The booths and vendors at this event are too numerous to mention them all. I will say some have impressive goods, and food. If you wish to purchase items at an event like this, bring lots of money.
Here are several that I did visit and had time to talk to.
Skáldvik Viking Village- This was very entraining and educational. It was a recreation of a Viking encampment consisting of tents, a fire, and people weaving and cooking and of course the Norsemen warriors.
Skáldvik or Skalds means story teller, and this was also part of their encampment. A person at this encampment told stories throughout the day of the Viking saga, including Norse gods and great deeds done by the Viking people. In the olden days, this was how the legends and history of this people was passed on from one generation to the next. If it was not for these people who kept their history alive in their heads, we may never know anything significant about the Norseman or their culture and history.
I actually wished I had time to spend more time at this camp and to speak to them.  They will certainly be a group I will follow and see during next year’s medieval faire route I take.
Catskill Mountain Moccasins- This was one of the first stops I made at the faire. This group is located in Woodstock, NY so I will definitely take the time to check them out.
They produce some wonderful products (check out their site for more information). This is not your typical buy off the rack shoes and boots.  These are custom made moccasins made to your specifications and molded to your feet and calves. If you want something that is unique, well fitted footwear, check these people out.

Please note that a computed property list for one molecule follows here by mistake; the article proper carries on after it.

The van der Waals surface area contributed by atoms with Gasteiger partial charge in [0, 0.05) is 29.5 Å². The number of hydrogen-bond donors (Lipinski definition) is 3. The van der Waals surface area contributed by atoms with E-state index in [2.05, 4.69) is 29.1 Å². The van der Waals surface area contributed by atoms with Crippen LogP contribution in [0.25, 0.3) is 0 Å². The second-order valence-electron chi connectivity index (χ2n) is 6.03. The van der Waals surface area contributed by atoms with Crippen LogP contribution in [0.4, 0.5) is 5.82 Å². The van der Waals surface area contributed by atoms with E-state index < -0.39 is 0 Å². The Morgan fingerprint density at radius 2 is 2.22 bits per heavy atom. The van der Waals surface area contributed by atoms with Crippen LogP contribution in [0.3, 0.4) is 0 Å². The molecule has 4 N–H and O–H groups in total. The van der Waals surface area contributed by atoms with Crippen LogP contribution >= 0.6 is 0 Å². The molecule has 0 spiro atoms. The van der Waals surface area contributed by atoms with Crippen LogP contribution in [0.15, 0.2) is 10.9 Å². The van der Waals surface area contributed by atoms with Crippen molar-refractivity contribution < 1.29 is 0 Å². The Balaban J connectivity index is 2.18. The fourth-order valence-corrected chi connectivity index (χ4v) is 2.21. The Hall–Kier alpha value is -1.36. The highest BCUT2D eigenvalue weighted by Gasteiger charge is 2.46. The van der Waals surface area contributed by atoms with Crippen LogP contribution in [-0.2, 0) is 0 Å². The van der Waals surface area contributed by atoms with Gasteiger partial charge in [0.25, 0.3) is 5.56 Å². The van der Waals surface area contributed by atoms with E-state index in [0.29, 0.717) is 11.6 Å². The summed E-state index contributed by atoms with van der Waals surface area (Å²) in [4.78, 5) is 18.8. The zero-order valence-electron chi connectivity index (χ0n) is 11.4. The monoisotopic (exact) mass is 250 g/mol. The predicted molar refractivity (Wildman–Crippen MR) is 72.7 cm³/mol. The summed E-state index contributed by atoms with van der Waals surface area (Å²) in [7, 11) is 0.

Bullseye NYRF- They do produce some spectacular leather products. I enjoyed speaking to one of their salespersons while I was there.
There were many at the faire dressed up. This included those who pay attention to historical details, and those who dress up in any manner they want. I did see someone in a combination knight, Darth Vader outfit. There were several dressed up as Daenerys Targaryen from “Game of Thrones”. My favorite was someone in costume as the Black Knight from “Monty Python and the Holy Grail” (1975), he was dressed completely in black, huge sword and even had one arm missing,
I am going to address some complaints out there are this event. Mostly of these are concerns that this is one big money trap.  I cannot disagree with that, prices are high, but so what?  This event is located an hour from New York City, so it is not a small town or regional faire, like the ones I have addressed before in my posts. Prices here are going to be elevated for the higher cost of living, and if they weren’t, I bet it could not function every weekend as if does now during the late summer. And unlike regional faires, this is run by a corporation (Renaissance Entertainment Corp) ; everyone complains about the prices at Disney parks, but they still go to them.
Another year of renaissance/medieval faires has come and gone. It was a year of experiencing new faires, and re-visiting old ones. I hope you had enjoyed me speaking about them over the past spring and summer.  I will miss this time, but as I stated before we are now entering Halloween season, and this will give me more topics to talk about. Speaking of which, the buildings of the New York Renaissance Faire will be converted into the Forest of Fear during October.
Nest Week: The world’s largest garage sale, and another Comic Con.



  1. Sounds like great fun, if not a little confusing in the location! LOL Interesting about the Norse men. I am such a fan of the TV series The Vikings! It's one thing we don't see a lot of in school history.

  2. I can totally see you being a good fit for the Ren faire. There has been a big one in the SF Bay area for years and has had to move its site as it became so big. But I actually haven't been to one since I left the UK. And of course there they usually hold them around some crumbling castle which really does add to the atmosphere. The games are pretty fun too.

  3. How fun to see jousting in person! That was a crazy sport--I can't imagine letting someone come at me full-tilt on a horse with a pointed spear sticking out at me!